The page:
Jean-Baptiste Tavernier: The Prince of Diamonds

Jean-Baptiste Tavernier is the jewelry-lover’s superstar of the Age of Exploration.   

His name will be forever tied to the glittering court of Louis XIV.  To many of the most famous gems of the 17th century.  And to the Hope Diamond in particular.

An extraordinary man in an extraordinary time, Tavernier pioneered trade with India. 

He was born in Paris to a family of geographers and cartographers, and regaled as a child with stories of foreign travel and exotic places.

Bitten at a young age by the travel bug, and jeweler by profession, he famously and fabulously combined his love of jewels and his fearless passion for travel.    

In September, 1638, he embarked on the first of his celebrated six foreign adventures.  His voyages took him to places throughout India, Persia, and Afghanistan.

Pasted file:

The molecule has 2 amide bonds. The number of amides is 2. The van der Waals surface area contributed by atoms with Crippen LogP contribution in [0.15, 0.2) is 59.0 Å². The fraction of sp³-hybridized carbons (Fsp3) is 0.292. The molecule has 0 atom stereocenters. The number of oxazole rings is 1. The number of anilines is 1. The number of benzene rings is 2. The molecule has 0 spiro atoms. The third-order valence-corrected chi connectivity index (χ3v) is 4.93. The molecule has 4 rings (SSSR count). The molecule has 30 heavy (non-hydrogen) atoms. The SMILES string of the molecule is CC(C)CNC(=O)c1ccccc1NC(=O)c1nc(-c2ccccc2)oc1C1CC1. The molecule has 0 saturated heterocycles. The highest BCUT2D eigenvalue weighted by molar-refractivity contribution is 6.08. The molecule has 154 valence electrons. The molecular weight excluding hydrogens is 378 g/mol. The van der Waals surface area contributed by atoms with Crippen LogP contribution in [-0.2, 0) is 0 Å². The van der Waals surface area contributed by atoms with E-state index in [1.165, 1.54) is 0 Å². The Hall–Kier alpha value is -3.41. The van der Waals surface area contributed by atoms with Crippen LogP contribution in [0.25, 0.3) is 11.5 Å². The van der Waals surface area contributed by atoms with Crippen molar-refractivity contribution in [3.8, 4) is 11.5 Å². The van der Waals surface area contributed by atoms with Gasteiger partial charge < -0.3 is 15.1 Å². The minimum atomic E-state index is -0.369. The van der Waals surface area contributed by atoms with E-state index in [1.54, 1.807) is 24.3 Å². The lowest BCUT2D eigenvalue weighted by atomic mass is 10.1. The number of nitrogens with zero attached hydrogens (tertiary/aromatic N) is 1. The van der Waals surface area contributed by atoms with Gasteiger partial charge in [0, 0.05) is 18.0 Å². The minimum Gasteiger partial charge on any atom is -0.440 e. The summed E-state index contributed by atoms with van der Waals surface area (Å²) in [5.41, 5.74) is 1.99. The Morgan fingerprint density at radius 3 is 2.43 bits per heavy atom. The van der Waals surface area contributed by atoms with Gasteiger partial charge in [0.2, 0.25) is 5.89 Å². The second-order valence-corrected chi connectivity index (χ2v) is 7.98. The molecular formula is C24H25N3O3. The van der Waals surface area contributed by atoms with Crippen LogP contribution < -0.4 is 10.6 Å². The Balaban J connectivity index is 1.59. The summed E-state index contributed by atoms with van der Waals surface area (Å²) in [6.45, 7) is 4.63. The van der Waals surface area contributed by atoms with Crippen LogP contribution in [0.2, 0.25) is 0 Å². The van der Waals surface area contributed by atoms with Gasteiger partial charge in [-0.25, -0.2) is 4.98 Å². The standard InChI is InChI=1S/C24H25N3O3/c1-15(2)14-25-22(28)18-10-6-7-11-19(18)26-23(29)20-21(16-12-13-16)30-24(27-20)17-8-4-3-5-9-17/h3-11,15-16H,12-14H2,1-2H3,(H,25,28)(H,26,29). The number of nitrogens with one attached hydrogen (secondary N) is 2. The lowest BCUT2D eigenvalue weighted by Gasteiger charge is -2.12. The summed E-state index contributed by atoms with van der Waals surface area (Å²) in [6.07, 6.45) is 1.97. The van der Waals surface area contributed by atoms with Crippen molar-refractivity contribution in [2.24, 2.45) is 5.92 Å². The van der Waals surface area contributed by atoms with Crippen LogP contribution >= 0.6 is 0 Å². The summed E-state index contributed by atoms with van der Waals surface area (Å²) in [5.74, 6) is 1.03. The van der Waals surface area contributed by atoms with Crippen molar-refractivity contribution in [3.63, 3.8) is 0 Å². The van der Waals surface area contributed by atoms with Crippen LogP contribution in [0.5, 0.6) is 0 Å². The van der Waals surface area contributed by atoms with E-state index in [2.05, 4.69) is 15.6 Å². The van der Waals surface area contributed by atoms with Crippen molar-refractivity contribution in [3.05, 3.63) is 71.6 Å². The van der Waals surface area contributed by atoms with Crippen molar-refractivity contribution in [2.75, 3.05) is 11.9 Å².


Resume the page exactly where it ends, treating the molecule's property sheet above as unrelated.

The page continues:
Acquiring a 112 Carat Blue Diamond

His carefully recorded memoirs tell the tale of this private gemstone merchant travelling 180,000 miles during the forty years of his six trips abroad.

He relates in detail his encounters with customs, manners, politics, religions, and rituals of the people he meets.   And he gives extensive accounts of the two Mughal kings whose court he visited.

It was on his first trip that he acquired the 112 carat blue diamond -- later to become known as the Hope Diamond -- that he sold to Louis XIV.

If you’d like to know more about this prince of diamonds, you can read his memoirs, known simply as Six Voyages.  

Or, for a quicker take on the story, you can open the pages of a compelling historical novel, by gemologist Richard W. Wise, called The French Blue.